The service’s main base moved to new premises at Brenkley Avenue, Shiremoor last year after a complete refurbishment of the building.

Helen McIlveen, North Tyneside PCT’s head of sexual health services, (pictured right with Anna) said: ”We were delighted that Anna came to visit our service and meet our staff.

“She’s a great role model to young women and through her role as a radio


Upclose • February 2009

presenter she helps people to see that using sexual health services is perfectly normal - it’s just like any other health service.

“We want people to know that this service is their service - it’s confidential, it’s free, open at convenient times and really user-friendly.”

The One to One centre offers all aspects of sexual health advice and telephone support.

Opening hours for the centre are Mondays to Thursdays (9am to 7.30pm), Fridays (9am to 5pm) and Saturdays (10.30am to 1.30pm). For further information, please phone 297 0441.

NHS and run community healthcare services, health visitors and specialist therapists.

Want to stop smoking? Going smoke free is the single biggest thing you can do to improve your health and evidence shows that you're more likely to stop smoking for good if you get the right support.

Using FREE NHS stop smoking services means you are FOUR times more likely to quit for good.

At our community drop-in clinics, there is no need to make an appointment – you can just drop in, see a trained stop smoking advisor and be on your way to being smoke-free straight away. The drop-in sessions are at:

 The Parks Leisure Centre, North Shields – Mondays, 5.30-7.30pm  Oxford Centre, Longbenton Thursdays, 5.30-7.30pm  Wallsend Children’s Centre, North Rd – Wednesdays, 5.30-7pm  Howdon Children’s Centre, Howdon Lane – Tuesdays, 5.30-7pm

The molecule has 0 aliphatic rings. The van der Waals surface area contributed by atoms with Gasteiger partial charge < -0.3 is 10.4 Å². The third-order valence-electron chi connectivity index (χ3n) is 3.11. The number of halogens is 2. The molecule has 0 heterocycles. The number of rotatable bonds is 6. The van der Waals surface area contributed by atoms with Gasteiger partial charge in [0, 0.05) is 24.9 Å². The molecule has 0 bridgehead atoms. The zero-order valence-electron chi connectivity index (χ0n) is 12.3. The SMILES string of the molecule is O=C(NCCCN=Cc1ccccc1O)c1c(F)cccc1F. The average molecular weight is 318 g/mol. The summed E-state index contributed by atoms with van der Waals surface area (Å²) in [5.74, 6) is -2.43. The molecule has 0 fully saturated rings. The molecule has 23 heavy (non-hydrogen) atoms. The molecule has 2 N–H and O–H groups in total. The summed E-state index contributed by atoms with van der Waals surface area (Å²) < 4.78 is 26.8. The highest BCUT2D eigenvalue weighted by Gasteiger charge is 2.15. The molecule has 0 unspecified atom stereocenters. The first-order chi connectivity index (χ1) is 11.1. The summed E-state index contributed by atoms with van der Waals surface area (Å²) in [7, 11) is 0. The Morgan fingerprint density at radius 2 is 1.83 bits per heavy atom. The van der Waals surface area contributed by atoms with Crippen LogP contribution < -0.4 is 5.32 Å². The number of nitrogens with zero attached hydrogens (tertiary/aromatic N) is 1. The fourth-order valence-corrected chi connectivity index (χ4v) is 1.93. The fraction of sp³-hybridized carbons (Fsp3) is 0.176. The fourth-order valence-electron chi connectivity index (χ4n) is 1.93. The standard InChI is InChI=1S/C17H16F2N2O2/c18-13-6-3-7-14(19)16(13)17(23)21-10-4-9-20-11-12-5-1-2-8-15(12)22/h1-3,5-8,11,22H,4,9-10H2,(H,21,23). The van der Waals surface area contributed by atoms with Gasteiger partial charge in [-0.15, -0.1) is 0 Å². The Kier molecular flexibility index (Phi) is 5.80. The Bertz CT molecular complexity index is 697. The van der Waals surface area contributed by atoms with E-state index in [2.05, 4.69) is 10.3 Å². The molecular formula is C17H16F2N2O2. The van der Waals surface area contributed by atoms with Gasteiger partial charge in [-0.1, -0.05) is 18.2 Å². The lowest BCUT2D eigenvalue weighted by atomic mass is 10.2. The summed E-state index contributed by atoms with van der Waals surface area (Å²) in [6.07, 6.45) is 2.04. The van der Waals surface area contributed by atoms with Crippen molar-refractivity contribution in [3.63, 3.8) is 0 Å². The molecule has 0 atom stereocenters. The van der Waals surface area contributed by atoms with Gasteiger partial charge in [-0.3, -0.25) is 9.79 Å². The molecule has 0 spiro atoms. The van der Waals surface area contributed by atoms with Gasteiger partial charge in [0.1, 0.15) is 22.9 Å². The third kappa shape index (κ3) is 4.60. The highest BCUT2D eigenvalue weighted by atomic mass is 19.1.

Best cure for cold is you!

‘The number one cure for colds and flu is you’ – is the message being given to local residents as part of a campaign to stop people overusing antibiotics. The campaign, which features on TV, regional radio, posters and leaflets in GP practices and health centres, warns of the hidden dangers of the overuse of antibiotics.

The TV commercial adapts Bob Dylan’s Subterranean Homesick Blues with the message:‘forget antibiotics – the

number one cure for colds and flu is you’.

It emphasises healthy adults can fight off most types of infection themselves and antibiotics will not cure many common complaints such as colds and flu. The campaign aims to stop unnecessary requests for antibiotics and help people understand why their doctor may not prescribe antibiotics for them. It has been organised by 12 primary care trusts across the North East.To watch the advert online, visit

 Shiremoor Resource Centre, Earsdon Rd - Tuesdays, 4pm - 6pm  YMCA North Shields – Wednesday, noon – 2pm  Lakeside Centre, Killingworth – Wednesday, 4pm – 6pm  Tyne Met College (coast road campus) – Thursday, noon – 2pm